Over the past year, more than 4,000 former professional football players sued the NFL, alleging that the league hid its knowledge of the risks of concussion associated with the sport. On July 8, 2013, the federal judge overseeing the case had ordered both sides to mediation, with a deadline of September 3, 2013. Yet on August 29, 2013, both sides announced that they had agreed to a $765 million settlement “that would fund medical exams, concussion-related compensation and medical research.” The judge overseeing the case still must approve the agreement at a later date.
This development is just the latest fascinating twist in an ongoing national conversation about concussions in sports. According to the CDC, football is the sport with the highest numbers and rates of concussions. Despite wearing helmets, players are still exposed to numerous hits to the head throughout the course of a game, each of which can potentially cause a concussion. And it’s not just the professionals who are at risk: the CDC has estimated that every year, 173,285 sports and recreation-related concussions are treated in children younger than 19 years.
Concussions are a form of brain trauma; they are often called mild traumatic brain injury or mTBI. The effects of concussions, however, can be anything but mild. In addition to short-term symptoms such as loss of memory and headaches, scientists are studying whether repeated concussions are also associated with various diseases including depression, dementia, Alzheimer’s disease, and chronic traumatic encephalopathy. Concussion research is rapidly evolving, with continual debates over the extent and implications of this public health problem. Indeed, the controversial nature of the topic likely contributed to ESPN’s decision last week to pull out of a forthcoming investigative documentary on head injuries in the NFL.
The NFL lawsuit was a form of mass tort litigation, meaning that many plaintiffs (the players) who have generally similar complaints participated in the suit. Dr. Daniel Goldberg, a professor of bioethics and interdisciplinary studies at East Carolina University, is one of the foremost experts on this issue, and recently published an article in The Journal of Legal Medicine addressing the ethical, legal and historical context of the litigation. Dr. Goldberg shares his perspective on this lawsuit and its broader relevance for population health.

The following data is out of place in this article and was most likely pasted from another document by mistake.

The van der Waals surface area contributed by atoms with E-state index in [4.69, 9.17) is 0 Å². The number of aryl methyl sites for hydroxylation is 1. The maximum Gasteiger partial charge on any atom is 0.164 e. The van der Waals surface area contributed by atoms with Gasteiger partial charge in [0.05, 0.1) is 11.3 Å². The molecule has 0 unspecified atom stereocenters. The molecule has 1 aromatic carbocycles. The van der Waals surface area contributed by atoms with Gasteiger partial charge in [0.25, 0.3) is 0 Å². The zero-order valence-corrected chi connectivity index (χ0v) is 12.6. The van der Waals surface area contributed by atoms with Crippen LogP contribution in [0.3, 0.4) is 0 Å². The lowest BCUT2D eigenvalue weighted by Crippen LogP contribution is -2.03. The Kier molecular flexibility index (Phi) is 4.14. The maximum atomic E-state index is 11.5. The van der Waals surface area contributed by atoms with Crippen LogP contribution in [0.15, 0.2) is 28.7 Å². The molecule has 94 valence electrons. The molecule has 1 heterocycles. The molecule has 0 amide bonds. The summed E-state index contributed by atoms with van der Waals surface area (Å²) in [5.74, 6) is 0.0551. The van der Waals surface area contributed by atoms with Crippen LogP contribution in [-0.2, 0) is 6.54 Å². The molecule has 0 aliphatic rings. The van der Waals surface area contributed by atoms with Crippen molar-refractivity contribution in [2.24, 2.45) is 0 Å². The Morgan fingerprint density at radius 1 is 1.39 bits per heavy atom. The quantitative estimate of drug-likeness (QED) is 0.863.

The NFL litigation is an example of a mass-tort action that qualifies as “social impact litigation.” Social impact litigation does not merely impose accountability on a regulated industry for public health harms it has caused. It also has the potential to contribute substantially to a robust public discussion on acceptable levels of risk and appropriate remedies for costs imposed on the public. Especially given the uncertainty that surrounds concussions in American football (i.e. how many concussions are too many, when is it safe to return to play, etc.), the information in the NFL’s private hands would likely be valuable in assigning prospective as well as retrospective accountability. This lawsuit may help shape an informed and vigorous public discourse on neurological health and American football.
Finally, as the NFL itself concedes, professional football is an enormously powerful determinant of “football culture.” Given that millions of children and adolescents play American football, the NFL’s behavior as to concussions has significant implications at all levels of play.
This is known in American tort law as “assumption of the risk,” or the notion that when an activity is obviously dangerous, any participant willingly assumes the risk of harm caused by the activity. There are several possible responses to these claims. The first is that, as I note in the paper, the defense may be unavailable where a defendant actively concealed knowledge material to the patient’s participation in the activity. Thus, if the evidence produced during the litigation had revealed that the NFL knew of the danger, knew it was far more probable or that consequences might be much more severe than most players believed, an assumption of the risk defense might fail. Defendants may be liable for negligence where they increase the risks of an inherently risky activity, even if defendants owe no duty to protect participants from the risk.
The second response is that the assumption of the risk defense typically does not apply where the risks are unknown to the plaintiff. Even inherently dangerous activities may have unknown risks, and so at least some of the NFL plaintiffs could have argued that the true risks of long-term neuropathology were simply unknown to them at the time that they played. The second response is obviously a harder sell, and is problematic for the plaintiffs because, the earlier the time period in question, the more possible it is that neither the players nor the NFL knew of the risks to which the players were exposed.
Ultimately, all these arguments probably increased the likelihood that the plaintiffs would be willing to settle.
That is a difficult question to answer because the congressional hearings mark a dramatic change in the NFL’s public face. The NFL’s brand did not come through the hearings unscathed; reporting on the hearings, Alan Schwarz of The New York Times seized upon the comparison of the NFL to the tobacco industry. Nevertheless, it is probably fair to say that by the time leading NFL officials were called to testify before Congress, the problem had much more of the NFL’s attention than it had previously.